Too much talk on social media, too much criticism and too much hypothesising. None of this can deliver the change our society need right now.
Robert Ashton, Author at NewStart
There’s growing acceptance of the fact that sending legions of support workers into a troubled community can confuse, not cure, the social ills that beset them. The Charles Burrell Centre is an example of just how effective it can be to start with the people and work out.
Anyone who uses Ebay will know the ease with which things can be delivered anywhere in the world, so why not crowdfund in Europe to produce chocolate in Ghana?
Our government faces a 'perfect storm' as demand for services grows and available funding diminishes. I hope it soon recognises that to deal with these crises by adding regulation is unlikely to spark the innovations we need to see if we are to avoid potentially apocalyptic consequences.
Encouragingly, Handy also suggests that material economic growth cannot continue to be a realistic measure of success. For me, the roots of the 'second curve' he forecasts are to be found by challenging some of those sacred givens that have long shaped our aspirations.
Rogers also spells out what he saw as the ideal qualities of what he called 'tomorrow's people'. These resonate strongly with me and include what I now know to be qualities that define many successful social entrepreneurs. They include openness, a desire for authenticity, a care for others and a healthy distrust of external authority when it contradicts ones own moral judgement.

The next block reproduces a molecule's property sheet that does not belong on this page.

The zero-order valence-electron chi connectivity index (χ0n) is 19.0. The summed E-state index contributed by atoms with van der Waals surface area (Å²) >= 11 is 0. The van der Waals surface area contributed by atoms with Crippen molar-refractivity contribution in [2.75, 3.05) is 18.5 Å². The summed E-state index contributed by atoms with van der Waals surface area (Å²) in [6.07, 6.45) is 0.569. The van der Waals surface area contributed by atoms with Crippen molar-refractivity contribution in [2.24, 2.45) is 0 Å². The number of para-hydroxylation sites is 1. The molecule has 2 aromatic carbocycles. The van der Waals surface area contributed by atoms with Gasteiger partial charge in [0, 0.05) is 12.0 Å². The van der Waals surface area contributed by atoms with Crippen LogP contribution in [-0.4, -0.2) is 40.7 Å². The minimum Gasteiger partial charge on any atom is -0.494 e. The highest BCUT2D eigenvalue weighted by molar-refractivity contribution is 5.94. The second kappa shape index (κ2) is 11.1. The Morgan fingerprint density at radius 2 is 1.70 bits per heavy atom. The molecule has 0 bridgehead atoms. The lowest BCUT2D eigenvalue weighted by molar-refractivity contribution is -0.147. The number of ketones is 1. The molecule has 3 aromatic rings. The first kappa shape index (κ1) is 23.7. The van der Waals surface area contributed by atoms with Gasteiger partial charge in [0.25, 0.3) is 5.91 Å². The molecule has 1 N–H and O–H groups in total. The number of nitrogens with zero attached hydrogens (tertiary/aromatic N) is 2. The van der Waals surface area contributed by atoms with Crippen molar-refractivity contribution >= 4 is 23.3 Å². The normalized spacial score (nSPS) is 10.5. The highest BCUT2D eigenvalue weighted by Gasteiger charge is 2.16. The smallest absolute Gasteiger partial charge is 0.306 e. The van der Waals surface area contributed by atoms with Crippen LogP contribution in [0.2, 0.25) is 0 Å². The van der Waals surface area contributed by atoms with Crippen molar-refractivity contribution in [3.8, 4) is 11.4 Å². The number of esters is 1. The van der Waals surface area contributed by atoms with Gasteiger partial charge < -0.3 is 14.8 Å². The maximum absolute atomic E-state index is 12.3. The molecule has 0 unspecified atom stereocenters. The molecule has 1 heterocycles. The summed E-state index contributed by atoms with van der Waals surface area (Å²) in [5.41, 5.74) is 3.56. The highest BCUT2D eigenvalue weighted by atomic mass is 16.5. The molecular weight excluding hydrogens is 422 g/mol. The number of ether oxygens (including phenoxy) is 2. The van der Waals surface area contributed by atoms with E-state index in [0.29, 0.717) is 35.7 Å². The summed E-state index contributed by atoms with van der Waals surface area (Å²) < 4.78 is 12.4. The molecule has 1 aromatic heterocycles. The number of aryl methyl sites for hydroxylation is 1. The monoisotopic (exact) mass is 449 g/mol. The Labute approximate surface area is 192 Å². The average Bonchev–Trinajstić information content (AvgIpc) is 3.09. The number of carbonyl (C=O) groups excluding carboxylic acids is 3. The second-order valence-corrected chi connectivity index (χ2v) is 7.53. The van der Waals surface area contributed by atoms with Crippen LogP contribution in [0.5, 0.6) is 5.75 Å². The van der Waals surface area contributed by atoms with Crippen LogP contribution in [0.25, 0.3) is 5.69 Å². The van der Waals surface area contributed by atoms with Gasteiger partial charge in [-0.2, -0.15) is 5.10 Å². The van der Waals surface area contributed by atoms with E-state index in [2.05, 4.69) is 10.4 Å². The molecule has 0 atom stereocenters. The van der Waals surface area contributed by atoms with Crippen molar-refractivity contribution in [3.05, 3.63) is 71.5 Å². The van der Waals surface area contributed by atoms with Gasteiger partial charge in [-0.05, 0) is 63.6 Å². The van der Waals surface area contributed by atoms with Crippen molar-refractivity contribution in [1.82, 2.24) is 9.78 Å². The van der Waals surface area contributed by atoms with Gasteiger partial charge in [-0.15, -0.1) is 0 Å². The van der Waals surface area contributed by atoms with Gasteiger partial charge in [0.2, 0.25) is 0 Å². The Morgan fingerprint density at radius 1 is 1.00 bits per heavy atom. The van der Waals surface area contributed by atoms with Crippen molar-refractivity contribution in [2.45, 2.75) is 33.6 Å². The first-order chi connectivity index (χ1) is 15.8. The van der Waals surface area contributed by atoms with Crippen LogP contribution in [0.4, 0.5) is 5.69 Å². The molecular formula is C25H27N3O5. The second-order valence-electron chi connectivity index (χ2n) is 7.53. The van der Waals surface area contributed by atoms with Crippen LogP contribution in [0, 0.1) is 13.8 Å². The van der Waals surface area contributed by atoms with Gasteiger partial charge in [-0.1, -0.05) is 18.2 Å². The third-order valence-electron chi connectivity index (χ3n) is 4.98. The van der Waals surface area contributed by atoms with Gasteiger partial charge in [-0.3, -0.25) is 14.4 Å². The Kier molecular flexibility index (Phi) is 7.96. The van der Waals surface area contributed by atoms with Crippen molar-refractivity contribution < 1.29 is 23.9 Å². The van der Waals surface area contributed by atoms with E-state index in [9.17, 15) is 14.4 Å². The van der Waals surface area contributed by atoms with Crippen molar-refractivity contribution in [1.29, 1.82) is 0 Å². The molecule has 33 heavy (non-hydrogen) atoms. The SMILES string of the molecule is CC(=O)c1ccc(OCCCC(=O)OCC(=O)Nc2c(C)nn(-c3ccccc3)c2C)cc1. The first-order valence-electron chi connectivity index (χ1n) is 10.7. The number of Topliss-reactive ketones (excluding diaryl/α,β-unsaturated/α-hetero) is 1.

Sir Michael Wilshaw’s most recent broadside was aimed not at schools, but the apprenticeship sector. And as one would expect from a man raised a postman’s son in gritty South London, it pulls no punches. ‘The rise in poor quality courses has devalued the apprentice brand,’ it says.
We elect a government to represent our collective interests and on our behalf, collect our taxes to fund education, health, infrastructure and services for vulnerable members of our society. How is that different from a rural village collectively investing to fund and operate a community owned shop, wind generation project or faster broadband?
You might find this controversial, but Jeremy Corbyn’s recent election victory reminds me of Martin Luther King. Both had a clear vision of the change they want to see. Both were prepared to fight injustice and of course both became deeply unpopular with the establishment who said the policies they were promoting were dangerous. And in the case of Luther King, time proved those concerns to be largely unfounded.
Batmanghelidjh’s determination to put her services users first was laudable and in no way atypical of the sector. But what about her customers; the many organisations that gave money in return for something they could consider a sound return on their investment?